Not all border controls were successful. During the pilot, DTC inspection lines had to be changed, for instance. Especially after this change, problems arose due to lighting. There were also some deficiencies in the system and its use. Failed border control events were, of course, regrettable for the passengers. At the same time, they provided valuable additional information on how the use of DTC should be implemented in the future. 

The information obtained from the pilot will not only be used at the national level. The information has been and will be used in EU legislation preparation for DTC and in standardisation work for DTC in the International Civil Aviation Organization (ICAO).

Ease and speed received praise from testers

A survey on the experiences of using DTC was sent to the individuals who participated in the pilot. Of those who participated in the pilot, 48% had received information about the pilot through Finnair's communication channels. 23% of the respondents received information through the media, and 20% from the Finnish Border Guard's website.

The use of DTC was distributed among the respondents as follows: 44% had used DTC once, 39% had used DTC several times, and 17% had not used DTC for travel at the time of the survey. 91% found registration at the police service point easy, 96% found sending DTC in advance easy, 76% found DTC border control smooth and fast, 90% found using DTC in border control easy, and 90% of respondents would use DTC for travel.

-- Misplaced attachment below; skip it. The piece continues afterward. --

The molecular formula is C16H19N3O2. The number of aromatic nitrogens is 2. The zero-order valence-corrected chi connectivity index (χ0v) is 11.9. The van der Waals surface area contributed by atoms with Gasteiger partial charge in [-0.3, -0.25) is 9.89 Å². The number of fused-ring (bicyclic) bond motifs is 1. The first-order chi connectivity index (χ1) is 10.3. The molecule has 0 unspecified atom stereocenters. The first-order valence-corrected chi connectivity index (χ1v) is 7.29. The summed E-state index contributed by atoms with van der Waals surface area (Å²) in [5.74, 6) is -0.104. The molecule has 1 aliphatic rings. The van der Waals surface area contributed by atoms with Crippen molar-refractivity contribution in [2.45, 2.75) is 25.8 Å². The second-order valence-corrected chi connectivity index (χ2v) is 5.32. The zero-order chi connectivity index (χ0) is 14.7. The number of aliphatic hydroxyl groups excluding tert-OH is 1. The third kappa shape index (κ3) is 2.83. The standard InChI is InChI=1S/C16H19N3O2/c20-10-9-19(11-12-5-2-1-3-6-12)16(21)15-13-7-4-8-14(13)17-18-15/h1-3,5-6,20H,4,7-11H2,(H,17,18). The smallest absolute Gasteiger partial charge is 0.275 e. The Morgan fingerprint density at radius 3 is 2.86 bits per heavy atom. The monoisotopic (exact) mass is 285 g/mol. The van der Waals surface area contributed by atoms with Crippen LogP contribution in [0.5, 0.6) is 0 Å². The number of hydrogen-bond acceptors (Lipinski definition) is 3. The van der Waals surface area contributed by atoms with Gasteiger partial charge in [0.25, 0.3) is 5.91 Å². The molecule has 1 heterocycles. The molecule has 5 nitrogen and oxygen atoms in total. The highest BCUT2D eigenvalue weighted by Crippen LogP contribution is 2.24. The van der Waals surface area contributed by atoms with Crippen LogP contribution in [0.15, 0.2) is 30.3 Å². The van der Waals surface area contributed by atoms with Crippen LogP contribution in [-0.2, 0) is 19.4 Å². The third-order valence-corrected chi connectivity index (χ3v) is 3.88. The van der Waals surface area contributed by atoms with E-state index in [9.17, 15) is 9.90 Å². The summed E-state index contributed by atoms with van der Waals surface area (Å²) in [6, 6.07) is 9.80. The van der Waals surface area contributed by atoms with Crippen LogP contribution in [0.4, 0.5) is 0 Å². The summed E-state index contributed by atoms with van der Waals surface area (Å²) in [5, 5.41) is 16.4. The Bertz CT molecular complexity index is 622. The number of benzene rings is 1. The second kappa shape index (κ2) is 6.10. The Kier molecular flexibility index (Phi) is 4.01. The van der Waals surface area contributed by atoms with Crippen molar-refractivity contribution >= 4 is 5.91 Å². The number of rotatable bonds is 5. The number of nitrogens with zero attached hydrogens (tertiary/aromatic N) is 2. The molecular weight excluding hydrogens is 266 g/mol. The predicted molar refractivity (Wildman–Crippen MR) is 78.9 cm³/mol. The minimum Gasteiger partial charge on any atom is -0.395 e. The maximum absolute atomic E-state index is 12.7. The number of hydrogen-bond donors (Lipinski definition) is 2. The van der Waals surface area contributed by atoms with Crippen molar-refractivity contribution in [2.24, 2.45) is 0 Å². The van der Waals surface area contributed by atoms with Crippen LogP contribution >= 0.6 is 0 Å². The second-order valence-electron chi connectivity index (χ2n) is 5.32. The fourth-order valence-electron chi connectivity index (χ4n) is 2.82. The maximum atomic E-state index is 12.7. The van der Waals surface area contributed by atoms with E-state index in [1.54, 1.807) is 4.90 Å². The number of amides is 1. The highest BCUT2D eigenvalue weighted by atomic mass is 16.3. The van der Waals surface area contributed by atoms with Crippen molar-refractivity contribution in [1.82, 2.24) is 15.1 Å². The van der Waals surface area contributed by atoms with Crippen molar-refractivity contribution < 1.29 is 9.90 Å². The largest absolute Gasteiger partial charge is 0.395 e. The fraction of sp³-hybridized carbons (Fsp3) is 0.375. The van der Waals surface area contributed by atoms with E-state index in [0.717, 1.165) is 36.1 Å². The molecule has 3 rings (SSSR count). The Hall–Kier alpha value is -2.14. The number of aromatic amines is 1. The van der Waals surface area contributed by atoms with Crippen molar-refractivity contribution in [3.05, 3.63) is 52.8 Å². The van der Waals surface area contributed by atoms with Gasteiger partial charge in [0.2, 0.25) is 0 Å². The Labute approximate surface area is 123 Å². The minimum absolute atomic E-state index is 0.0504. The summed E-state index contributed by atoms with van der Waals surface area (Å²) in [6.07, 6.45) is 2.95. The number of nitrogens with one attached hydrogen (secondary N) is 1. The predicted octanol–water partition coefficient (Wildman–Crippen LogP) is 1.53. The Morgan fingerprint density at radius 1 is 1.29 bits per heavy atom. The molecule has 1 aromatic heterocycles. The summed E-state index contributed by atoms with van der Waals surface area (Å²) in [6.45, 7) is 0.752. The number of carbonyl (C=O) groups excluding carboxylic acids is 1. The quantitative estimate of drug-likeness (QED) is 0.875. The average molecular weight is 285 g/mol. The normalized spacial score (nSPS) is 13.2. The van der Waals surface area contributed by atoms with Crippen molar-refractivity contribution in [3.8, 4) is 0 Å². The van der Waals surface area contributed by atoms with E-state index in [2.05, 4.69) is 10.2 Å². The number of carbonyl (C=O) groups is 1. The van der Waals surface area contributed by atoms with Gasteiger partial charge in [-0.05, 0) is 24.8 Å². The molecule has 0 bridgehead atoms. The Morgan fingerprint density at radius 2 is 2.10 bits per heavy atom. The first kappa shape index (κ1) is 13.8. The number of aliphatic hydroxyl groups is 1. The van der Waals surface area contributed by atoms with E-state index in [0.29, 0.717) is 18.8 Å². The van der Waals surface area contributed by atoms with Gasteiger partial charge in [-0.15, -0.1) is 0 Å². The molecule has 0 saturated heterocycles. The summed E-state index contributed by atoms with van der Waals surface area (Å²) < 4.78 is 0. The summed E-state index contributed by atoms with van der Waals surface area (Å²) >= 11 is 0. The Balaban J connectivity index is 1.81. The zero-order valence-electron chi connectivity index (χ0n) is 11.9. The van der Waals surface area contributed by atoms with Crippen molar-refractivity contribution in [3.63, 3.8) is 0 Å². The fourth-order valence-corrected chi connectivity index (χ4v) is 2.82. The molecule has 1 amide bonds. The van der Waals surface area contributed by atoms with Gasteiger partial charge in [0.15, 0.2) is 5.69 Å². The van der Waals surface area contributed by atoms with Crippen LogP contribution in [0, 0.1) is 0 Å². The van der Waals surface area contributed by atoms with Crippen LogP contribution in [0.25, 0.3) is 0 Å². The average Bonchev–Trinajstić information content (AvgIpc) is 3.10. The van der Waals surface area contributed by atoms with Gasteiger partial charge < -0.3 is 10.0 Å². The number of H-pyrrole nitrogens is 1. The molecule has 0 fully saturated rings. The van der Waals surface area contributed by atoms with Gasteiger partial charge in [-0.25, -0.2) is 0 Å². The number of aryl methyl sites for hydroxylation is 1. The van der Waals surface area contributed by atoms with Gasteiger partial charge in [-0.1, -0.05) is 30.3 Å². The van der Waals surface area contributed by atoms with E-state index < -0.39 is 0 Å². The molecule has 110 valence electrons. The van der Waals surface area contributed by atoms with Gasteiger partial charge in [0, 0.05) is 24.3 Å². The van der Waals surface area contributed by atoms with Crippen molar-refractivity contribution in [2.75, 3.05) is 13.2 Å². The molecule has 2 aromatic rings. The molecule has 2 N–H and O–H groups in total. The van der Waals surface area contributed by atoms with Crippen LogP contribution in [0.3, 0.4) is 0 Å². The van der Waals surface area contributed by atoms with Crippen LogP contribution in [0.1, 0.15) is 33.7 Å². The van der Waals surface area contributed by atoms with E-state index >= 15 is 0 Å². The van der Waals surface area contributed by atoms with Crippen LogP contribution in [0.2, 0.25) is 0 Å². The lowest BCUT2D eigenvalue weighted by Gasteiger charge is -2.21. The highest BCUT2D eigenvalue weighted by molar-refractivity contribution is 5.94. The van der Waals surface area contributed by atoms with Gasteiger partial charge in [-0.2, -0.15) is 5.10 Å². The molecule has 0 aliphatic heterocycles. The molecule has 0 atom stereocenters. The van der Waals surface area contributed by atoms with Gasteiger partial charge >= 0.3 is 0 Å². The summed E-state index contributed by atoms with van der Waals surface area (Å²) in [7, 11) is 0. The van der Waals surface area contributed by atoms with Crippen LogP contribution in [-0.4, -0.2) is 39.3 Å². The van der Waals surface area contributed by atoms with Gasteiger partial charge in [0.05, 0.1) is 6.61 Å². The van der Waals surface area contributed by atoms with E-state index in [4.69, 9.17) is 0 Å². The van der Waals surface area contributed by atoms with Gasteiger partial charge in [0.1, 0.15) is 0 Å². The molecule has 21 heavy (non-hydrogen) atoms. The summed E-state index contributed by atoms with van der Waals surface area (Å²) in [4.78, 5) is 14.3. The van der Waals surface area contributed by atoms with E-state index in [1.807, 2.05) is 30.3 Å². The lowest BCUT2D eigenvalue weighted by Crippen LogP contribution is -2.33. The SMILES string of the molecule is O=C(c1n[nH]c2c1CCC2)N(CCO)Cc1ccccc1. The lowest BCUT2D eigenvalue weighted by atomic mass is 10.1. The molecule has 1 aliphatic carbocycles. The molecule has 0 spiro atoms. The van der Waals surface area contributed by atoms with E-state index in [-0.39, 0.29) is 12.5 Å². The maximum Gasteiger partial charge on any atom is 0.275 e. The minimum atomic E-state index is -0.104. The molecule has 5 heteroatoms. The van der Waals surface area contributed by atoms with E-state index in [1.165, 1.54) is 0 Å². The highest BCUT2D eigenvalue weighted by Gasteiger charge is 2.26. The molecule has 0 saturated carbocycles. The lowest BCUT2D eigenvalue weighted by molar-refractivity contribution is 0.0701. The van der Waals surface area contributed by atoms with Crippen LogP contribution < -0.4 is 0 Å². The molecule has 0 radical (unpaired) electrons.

Respondents' assessments of the DTC, per cent

1 = totally disagree, 2 = somewhat disagree, 3 = neither agree nor disagree, 4 = somewhat agree, 5 = fully agree, 0 = I cannot say

Claim 1 2 3 4 5 0
Registering the DTC at the police service point was easy 3   34  57 
DTC could also be used for non-travel purposes* 3 3 8 23 50 13
The instructions for using the DTC were clear 0 6 1 39 50 1
Sending the DTC in advance was easy 2 2 0 9 87 0
The minimum requirement of four hours for advance transmission of information was appropriate 2 12 5 21 60 0
The DTC border check was smooth and fast 3 7 12 12 64 2
Using the DTC for border control was easy 3 3 2 24 66 2
I would continue to use the DTC to travel 4 0 3 9 81 3

)* e.g. trusted authentication, banking, etc.

Digital residence permit and chip error management included in the pilot